Phobos & Deimos

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Mars has two very small moons - Phobos and Deimos. They were discovered by Asaph Hall in 1877. He named them after Mars' mythological attendants: fear (Phobos) and terror (Deimos). It is likely that they did not form with the planet, but are captured asteroids. This is believed because they are both small, and Mars is reasonably close to the asteroid belt.
(Mariner 9, 1971)
Click images to enlarge (not to scale)
(MGS, 1998)

Both Phobos and Deimos are very close to the planet compared to Earth's Moon. Their orbital radii are 9,378 km and 23,459 km respectively. Phobos is the larger of the two, but would appear from the surface to be about 1/3 of the size of our Moon.

Odd Shapes

Mars's moons are so small that their gravity is not enough to have pulled them into a spherical shape. The first photograph of Phobos was taken by Mariner 9. Its mission was to map the surface of the parent planet. However, on arrival (becoming the first artifical satellite of another world), Mars was enveloped in a dust storm. It was ordered to turn its attention to the moons, delivering detailed photographs.

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Frequent Eclipses!

eclipse of the sun by PhobosPhobos orbits Mars roughly once every 7 hours - much faster than Mars's rotation. From Mars, Phobos is seen to rise then set in only 4 hours. Since Mars is so much larger, Phobos would normally be eclipsed as it passes into Mars's shadow. The first ever images of a martian eclipse (right) was taken by NASA rover Opportunity.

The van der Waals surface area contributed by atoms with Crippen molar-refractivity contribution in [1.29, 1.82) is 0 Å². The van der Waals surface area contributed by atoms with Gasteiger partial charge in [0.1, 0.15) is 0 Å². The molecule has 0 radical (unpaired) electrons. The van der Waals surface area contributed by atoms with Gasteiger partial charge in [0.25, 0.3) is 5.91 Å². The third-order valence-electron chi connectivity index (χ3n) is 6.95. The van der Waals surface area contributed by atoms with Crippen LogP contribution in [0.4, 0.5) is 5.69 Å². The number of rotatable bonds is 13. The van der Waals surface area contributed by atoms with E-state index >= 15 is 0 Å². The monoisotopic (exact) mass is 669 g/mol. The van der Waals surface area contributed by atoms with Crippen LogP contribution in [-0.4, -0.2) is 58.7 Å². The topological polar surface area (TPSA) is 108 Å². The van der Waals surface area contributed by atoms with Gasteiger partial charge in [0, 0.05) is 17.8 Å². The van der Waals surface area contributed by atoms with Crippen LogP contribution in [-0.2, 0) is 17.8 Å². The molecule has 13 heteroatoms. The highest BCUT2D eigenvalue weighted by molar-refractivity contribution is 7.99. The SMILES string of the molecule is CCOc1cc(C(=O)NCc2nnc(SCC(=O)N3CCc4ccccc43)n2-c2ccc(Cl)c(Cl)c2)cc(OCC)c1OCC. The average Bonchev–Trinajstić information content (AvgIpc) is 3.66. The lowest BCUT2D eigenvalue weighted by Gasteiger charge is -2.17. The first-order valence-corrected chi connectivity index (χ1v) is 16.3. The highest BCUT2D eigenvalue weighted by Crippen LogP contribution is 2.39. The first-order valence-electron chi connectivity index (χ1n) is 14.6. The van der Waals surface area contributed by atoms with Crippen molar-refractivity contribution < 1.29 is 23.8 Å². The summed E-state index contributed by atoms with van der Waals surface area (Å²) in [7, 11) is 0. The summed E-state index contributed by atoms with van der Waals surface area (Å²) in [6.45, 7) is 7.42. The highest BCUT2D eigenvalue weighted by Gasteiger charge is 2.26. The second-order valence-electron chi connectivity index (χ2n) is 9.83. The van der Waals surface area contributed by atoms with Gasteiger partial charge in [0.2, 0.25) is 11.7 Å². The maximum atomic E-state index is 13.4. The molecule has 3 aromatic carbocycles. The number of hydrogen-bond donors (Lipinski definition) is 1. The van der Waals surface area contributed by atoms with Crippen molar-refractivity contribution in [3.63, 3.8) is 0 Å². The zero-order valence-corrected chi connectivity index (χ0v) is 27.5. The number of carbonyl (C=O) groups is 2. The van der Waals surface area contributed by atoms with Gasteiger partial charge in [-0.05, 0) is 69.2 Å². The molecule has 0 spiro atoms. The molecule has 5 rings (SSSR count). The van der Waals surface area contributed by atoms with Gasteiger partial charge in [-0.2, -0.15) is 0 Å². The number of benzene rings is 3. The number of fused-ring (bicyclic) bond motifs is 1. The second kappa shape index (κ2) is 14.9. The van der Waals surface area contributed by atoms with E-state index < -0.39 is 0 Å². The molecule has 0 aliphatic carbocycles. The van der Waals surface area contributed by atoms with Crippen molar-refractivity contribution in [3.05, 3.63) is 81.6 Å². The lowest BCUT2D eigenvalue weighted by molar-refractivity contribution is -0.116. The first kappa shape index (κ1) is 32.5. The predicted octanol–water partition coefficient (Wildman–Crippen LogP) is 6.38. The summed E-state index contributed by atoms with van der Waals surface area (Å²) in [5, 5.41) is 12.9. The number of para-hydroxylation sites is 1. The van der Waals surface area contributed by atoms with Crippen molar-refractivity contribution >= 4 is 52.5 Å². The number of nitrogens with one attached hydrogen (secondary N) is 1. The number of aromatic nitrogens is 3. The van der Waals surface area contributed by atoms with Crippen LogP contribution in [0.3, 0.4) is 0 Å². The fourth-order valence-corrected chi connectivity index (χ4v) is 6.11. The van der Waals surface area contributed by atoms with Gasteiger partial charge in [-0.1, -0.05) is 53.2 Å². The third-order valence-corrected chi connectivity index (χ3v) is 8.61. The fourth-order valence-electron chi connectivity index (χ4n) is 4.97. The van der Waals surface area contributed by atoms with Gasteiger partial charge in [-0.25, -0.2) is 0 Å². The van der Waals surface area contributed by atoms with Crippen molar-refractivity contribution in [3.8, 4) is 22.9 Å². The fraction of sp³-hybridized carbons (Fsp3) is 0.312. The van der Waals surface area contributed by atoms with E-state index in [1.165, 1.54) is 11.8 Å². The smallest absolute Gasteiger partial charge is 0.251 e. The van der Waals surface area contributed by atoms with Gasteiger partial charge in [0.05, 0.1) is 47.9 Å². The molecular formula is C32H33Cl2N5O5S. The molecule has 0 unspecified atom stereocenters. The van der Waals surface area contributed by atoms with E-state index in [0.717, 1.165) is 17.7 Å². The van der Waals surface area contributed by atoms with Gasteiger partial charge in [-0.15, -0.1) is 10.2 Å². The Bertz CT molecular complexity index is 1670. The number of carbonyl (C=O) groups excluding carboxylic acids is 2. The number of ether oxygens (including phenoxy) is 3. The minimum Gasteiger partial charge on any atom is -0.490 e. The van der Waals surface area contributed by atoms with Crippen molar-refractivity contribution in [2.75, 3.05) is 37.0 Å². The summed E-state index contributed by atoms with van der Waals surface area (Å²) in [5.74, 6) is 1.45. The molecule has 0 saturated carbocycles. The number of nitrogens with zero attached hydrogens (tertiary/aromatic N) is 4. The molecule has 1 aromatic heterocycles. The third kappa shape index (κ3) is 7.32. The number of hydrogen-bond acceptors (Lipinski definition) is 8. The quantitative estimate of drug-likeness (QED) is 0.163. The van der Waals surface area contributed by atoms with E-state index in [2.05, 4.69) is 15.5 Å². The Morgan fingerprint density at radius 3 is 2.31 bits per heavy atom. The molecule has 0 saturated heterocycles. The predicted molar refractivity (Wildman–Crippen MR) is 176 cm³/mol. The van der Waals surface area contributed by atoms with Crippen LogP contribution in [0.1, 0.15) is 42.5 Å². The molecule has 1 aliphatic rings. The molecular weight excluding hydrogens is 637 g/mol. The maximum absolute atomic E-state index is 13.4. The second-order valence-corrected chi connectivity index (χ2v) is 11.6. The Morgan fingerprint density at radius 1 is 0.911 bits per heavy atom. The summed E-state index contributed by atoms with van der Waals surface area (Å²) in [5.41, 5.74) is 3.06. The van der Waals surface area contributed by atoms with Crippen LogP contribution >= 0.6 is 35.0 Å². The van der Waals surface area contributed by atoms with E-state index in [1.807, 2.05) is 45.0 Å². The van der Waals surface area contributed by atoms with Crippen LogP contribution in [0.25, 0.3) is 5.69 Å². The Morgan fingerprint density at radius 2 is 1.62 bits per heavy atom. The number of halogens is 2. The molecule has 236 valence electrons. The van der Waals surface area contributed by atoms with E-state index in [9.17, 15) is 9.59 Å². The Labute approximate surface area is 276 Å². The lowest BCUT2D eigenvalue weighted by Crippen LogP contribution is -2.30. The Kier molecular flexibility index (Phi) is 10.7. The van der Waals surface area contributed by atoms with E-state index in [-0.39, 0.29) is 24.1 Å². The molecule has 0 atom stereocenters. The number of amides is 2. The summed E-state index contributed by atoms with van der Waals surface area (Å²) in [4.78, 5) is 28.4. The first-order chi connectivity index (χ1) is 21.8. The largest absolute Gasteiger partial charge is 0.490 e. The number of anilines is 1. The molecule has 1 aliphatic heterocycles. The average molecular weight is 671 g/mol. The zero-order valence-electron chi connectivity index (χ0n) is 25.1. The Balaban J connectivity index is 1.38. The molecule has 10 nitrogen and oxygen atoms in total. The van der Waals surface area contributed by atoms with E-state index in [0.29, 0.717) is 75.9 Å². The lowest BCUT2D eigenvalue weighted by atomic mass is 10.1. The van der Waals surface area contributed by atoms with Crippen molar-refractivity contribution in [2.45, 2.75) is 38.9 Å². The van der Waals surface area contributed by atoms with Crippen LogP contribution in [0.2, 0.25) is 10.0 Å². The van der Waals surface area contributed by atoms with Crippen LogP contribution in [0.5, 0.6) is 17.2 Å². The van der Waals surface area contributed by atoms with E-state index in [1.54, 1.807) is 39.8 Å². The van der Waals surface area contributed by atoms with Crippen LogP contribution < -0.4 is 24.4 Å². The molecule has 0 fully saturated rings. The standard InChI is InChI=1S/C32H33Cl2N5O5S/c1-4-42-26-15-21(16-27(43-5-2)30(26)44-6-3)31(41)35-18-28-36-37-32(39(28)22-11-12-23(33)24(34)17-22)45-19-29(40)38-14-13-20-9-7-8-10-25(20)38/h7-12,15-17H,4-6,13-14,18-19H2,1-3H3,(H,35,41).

Image credit: NASA/JPL/Cornell

eclipse of the sun by DeimosDue to its great speed, Phobos regularly eclipses the Sun. However, unlike Earth's Moon, Phobos is too small to completely cover the solar disc. Instead it cuts off about a quarter of its light. This happens about 1,300 times a year, each lasting a maximum of 19 seconds!

Slow Mover

Deimos, on the other hand, is nearly three times further away than Phobos, and orbits Mars in about 30 hours. This is just a little longer than the martian day, so Deimos would hardly move in the night sky - although again it would probably be eclipsed, and would be very small and feint anyway. Remember that Mars is considerably further away from the Sun than Earth, so recives less sunlight.

European Study!

ESA's Mars Express probe entered orbit around Mars early in 2004. It will pass Phobos over 1000 times. It carried the unsuccessful British Beagle 2 probe that landed on the martian surface on Christmas Day 2003. Click for more.


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